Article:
The 3 Core Technology Concepts of IoT Security You Need to Know
by Exosite, on July 6, 2017
The first step in developing a comprehensive IoT security strategy is understanding the core technology concepts in the realm of security—data, control, and hardware. Developing an understanding of these concepts can help organizations learn how to better prevent attacks, mitigate impacts, and recover from attacks on IoT systems. We’ll explain each of these concepts in depth and provide considerations when contemplating security for each.
Data is the currency of IoT solutions—it is the thing we collect, process, analyze, and use to identify and control users, behaviors, and environments. To secure data, it’s useful to think about it in three contexts: data at rest, data in motion, and data in use.
Data at Rest: Data that is stored on a hard drive, in a database, in flash memory, or in RAM. Customer-private data should always be encrypted so that if attackers gain access to a database, they can’t understand the information. Other data, like analog sensor data, may not be important to encrypt depending on the application. What’s really important is the embedded system that may or may not have encrypted flash. Some microcontrollers also allow a fuse to be blown at manufacturing time to disable another user from reading the contents of flash or re-programming it with their own software. These are all mechanisms to protect data at rest.
Data in Motion: Data sent from a sensing device over a wired or wireless network, like Wi-Fi, public Internet, or cellular. In this context, it’s important to make sure an attacker isn’t able to listen in and understand what is being sent. This is especially important for private customer data, but also for machine data in many cases. Each delivery mode should be carefully analyzed for any IoT solution.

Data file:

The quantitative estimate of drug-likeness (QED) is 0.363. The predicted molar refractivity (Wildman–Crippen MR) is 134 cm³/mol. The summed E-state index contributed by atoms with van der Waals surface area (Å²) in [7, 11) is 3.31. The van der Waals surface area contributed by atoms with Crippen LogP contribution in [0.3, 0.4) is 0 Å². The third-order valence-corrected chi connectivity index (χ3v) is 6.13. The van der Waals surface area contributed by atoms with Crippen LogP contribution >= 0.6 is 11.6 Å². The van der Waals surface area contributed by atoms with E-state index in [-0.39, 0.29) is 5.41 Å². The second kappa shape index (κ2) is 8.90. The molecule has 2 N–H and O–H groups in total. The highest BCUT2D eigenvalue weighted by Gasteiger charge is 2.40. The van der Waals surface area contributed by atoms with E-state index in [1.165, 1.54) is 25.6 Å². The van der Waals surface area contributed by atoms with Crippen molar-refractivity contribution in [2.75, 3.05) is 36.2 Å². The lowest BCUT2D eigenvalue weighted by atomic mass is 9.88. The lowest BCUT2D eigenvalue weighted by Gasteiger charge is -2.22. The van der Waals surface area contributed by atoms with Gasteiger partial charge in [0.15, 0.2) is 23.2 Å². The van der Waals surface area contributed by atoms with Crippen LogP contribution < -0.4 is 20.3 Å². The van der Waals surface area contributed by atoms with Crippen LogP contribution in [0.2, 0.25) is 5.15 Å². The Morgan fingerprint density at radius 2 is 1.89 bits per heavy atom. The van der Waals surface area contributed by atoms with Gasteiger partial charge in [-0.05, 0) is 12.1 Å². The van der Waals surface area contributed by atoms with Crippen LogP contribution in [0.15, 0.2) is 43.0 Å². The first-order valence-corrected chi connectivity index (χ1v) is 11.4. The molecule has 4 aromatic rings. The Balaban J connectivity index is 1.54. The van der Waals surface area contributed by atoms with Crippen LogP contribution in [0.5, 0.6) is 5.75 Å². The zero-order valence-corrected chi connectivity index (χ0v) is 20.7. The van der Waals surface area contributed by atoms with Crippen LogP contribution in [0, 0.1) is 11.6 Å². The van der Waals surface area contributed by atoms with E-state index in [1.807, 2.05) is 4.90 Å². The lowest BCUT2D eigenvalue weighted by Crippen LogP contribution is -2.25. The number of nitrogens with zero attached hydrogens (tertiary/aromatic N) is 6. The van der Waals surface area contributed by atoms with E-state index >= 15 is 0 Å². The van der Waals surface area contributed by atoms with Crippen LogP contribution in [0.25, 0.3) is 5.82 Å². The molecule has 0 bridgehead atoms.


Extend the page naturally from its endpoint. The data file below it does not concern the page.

Data in Use: Data accessed by a user, machine, or web service with particular permissions that others don’t have. For instance, a facilities engineer responsible for keeping an HVAC system up and running may have access to see data for their facility, but not permission to see another facility. Even more importantly, non-authorized personnel must not have access.
Control refers to a special piece of data designed to change the state of a device. Control plays an important role in IoT security, since it bridges the gap between the abstract Internet and reality, where a connected device can have physical impact on the world around it. However, simply connecting a device to the Internet doesn’t make it vulnerable. Devices have firmware that hard-codes the intended functions and cannot be easily changed by hackers. Similarly, the Internet cannot interfere with physical readouts of gauges on IoT-enabled industrial components.
However, an industrial component that can be controlled through the Internet must be treated as special and unique. All aspects of data, network, and hardware along the path of control to an industrial device must be scrutinized constantly. A healthy questioning attitude regarding any work done on systems connected to industrial components is important, and maintaining configuration control within a system must take higher priority than making device-state changes easy. As such, a properly designed system will limit user permissions for control of a component only to critical users.
End-user hardware, customer hardware, network hardware, and third-party hardware all play a role in the IoT game, and each have similar impact when considering IoT security. As a result, no cloud company truly exists free of hardware. The employees who code, provide support, and work for the company, the users that connect to the platform, and the servers that host their content all exist in real, physical ways. No matter what kind of computer system an IoT company uses, people will always interact with it in some physical way. The technology to secure hardware continues to mature, prevent more attacks, and provide more secure connections between systems; however, the people connected to these advanced machines continue to present the biggest vulnerabilities.
A healthy security culture—a concept that is addressed in greater depth in our white paper—encourages individuals to both understand the capacity they have to make components of a system vulnerable to attack and the sense of responsibility they should have in ensuring the security of that system.